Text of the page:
Sunday, December 5, 2010

It doesn't fit -- how can this be?????

Sewing has always fascinated me, from the artistic aspect -- which buttons with which fabric? --- to the mathematical -- manipulating a plane, a 2-dimensional object, to fit a body, a 3-dimensional object -- what's not to love?? Sometimes it frustrates me, but that can be fascinating, too. This is one of those times.

Whilst attaching the facing of this blouse to the front panels, I was horrified (NOT too strong a word, considering the price of the fabric, and its local unavailability) to discover that the pieces didn't fit by several inches. How can this be??? They were cut at the same time, using the same pattern pieces. They were certainly the same size when I cut them out 6 weeks ago!

Two explanations, which are both applicable: 1) the facing piece must have shrunk somewhat when I steam-fused the interfacing to it, and, 2) the front panel must have stretched somewhat when I ironed it flat, post-application. [remember my virgin post of "pressing vs. ironing"]

Okay. Now what? I see 2 options, here:
1) Cut off the longer piece to fit the shorter one. I immediately reject this one, as it requires that I cut the entire hem by 3 inches, causing the blouse to land at a very unflattering spot on my prodigious, now completely useless, child-bearing hips. This could be, however, a great option for other projects.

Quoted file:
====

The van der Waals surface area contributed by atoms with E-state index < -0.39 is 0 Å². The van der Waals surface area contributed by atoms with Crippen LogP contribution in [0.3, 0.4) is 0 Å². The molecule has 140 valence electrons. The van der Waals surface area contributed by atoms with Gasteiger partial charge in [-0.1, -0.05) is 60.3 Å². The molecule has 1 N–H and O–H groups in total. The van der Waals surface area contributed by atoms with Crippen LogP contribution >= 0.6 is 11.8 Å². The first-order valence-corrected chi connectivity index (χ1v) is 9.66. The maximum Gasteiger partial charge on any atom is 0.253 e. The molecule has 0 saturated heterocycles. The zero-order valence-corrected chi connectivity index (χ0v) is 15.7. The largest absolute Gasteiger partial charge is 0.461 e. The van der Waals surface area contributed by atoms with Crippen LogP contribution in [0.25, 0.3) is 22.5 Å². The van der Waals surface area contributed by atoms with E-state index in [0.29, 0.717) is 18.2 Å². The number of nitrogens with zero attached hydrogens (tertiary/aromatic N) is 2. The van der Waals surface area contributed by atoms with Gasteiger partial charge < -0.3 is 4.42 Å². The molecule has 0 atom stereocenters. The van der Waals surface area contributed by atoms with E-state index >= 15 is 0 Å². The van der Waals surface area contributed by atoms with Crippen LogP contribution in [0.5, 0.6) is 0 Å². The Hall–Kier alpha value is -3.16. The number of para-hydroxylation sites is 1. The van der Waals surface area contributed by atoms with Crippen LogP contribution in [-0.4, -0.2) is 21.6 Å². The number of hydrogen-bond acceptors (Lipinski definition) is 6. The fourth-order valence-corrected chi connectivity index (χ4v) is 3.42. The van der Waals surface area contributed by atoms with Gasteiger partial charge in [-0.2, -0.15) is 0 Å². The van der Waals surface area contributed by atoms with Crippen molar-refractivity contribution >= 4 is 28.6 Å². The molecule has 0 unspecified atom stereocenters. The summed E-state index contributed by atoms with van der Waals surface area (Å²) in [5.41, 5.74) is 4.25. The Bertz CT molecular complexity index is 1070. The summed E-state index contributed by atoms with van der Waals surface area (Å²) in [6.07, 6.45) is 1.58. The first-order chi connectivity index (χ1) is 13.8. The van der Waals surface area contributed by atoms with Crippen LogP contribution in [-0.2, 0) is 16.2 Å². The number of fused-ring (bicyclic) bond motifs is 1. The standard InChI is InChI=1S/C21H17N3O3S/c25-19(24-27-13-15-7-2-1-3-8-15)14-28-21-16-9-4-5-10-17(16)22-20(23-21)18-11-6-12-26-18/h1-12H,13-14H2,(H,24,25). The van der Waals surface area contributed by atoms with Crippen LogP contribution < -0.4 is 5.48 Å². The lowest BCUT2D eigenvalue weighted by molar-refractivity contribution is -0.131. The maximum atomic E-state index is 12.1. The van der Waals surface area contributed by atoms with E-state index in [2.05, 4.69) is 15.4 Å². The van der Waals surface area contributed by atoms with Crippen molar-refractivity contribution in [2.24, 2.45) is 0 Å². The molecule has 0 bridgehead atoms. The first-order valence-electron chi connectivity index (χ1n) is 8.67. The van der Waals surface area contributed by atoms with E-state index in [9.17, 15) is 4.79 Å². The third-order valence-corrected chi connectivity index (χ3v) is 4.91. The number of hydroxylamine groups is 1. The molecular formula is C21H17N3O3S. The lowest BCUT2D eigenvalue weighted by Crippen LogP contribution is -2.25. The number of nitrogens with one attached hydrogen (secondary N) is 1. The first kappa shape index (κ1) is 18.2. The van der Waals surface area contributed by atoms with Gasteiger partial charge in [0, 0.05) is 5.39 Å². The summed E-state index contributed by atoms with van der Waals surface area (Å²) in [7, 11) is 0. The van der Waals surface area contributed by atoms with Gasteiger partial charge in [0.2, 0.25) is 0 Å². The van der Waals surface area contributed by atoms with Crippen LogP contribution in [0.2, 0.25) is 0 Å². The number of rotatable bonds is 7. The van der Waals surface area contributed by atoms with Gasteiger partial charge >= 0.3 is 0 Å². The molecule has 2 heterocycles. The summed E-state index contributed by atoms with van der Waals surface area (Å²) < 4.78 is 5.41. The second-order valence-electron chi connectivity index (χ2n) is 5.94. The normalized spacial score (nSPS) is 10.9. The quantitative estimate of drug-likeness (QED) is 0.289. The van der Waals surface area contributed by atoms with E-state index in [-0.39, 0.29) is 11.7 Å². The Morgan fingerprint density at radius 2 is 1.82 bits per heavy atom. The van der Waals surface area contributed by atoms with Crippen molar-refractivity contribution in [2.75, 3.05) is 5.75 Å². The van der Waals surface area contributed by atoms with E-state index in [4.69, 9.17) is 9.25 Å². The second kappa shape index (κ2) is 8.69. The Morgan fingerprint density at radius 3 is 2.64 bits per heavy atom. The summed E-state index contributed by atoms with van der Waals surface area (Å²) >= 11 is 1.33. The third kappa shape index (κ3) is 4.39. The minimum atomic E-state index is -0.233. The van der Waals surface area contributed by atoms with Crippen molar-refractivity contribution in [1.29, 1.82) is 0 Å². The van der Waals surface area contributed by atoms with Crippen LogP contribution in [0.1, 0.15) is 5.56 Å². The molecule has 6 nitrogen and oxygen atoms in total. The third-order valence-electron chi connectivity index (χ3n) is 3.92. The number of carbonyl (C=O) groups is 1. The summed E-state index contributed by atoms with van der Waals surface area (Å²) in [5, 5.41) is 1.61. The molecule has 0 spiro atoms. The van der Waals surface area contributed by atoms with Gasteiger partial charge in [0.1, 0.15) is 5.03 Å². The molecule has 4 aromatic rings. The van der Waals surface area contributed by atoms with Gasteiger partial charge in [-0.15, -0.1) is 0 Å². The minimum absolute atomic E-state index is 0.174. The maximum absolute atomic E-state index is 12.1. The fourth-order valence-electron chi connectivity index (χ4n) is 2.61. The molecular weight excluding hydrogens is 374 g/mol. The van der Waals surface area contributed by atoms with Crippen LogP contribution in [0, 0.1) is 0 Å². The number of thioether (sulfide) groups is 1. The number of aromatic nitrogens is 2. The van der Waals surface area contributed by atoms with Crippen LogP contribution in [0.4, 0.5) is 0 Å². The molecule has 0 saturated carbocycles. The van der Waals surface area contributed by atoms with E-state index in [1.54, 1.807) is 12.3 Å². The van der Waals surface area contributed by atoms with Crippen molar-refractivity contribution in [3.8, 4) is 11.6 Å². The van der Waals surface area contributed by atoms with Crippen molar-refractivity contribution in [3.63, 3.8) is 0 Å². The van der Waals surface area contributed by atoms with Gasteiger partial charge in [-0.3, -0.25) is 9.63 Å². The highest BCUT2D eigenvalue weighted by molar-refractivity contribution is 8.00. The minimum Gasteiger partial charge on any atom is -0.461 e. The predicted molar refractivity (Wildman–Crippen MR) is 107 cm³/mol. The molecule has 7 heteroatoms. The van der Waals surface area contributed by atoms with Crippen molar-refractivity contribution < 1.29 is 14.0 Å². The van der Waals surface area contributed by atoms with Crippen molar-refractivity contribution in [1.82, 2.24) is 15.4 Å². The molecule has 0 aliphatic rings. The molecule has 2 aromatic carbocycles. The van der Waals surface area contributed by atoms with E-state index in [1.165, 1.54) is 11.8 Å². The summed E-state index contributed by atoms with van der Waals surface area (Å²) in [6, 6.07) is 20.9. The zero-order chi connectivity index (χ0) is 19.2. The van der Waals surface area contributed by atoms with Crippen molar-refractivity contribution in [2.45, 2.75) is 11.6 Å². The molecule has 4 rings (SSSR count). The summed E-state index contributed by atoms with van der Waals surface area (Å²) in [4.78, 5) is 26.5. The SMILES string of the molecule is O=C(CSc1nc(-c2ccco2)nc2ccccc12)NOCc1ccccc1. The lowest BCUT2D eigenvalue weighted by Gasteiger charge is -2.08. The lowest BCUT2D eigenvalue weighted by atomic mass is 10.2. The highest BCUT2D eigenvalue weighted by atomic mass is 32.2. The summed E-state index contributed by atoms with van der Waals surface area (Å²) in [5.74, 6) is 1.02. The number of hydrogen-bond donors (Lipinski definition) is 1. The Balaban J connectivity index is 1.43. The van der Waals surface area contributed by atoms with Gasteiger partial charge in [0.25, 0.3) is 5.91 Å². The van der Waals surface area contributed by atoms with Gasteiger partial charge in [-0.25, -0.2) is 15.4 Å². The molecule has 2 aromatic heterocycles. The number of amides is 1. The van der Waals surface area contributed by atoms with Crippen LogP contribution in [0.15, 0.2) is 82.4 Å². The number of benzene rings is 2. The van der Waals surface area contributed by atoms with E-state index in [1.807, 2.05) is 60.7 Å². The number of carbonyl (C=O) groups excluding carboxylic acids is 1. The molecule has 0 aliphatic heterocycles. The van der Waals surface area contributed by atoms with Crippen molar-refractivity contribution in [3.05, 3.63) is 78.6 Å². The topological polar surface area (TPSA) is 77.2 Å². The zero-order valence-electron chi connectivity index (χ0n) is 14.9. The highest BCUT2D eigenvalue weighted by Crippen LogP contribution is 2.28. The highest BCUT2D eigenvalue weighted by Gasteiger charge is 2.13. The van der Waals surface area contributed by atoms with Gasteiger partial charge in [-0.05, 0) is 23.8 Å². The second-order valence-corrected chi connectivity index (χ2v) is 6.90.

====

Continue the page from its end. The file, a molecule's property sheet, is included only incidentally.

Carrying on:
2) Stretch to fit. This worked for me. Since the edge had a decided curve to it (read: bias), it stretched nicely without any risk of tearing. The interfacing I used was a weft-knit, and had some stretch to it, as well. This did, however, leave me with another conundrum: puckers on the larger piece - the one that shows. S * I * G * H There really is only one solution to this:

Lie. Lie, until your pants actually burst into flames. If the puckers' location is symmetrical, and not-unflattering, you may pretend that they are a design element. (" I meant to do that.")
Said with enough bravado, this method could fool Chanel herself. Add a note of incredulity to your voice, and a look of disdain to your countenance, and the questioner will regret having raised the question. Practice with me now: "This? Why ---- it's a design element!"

Well, there is another option. One that I attempted with mixed results: press the little buggers out.
The trick here is to relax the fibers as much as possible, manipulate their shape to the one desired, and fix that shape permanently. Saturating the fabric with water will relax the fibers nicely, and your iron will seal the deal. I keep a mister bottle full of distilled water nearby for just this purpose. Why distilled water, instead of tap? I want no risk of mineral deposits marring the finish of a fine fabric.

Here are the results. Not bad, eh? I retain the option of lying, as I have that 'look of disdain' down pretty well.

Now --- on to the collar!


  1. Oh no!! Good save though - I can't see the puckers at all in that last shot.

  2. This happens often with fusibles, especially if the fusible is not pre-shrunk. As for your problem, what I would do is simply add on to the bottom of the facing. It wouldn't show. And, if it were going to show, I would embellish the seam with some type of ribbon or trim.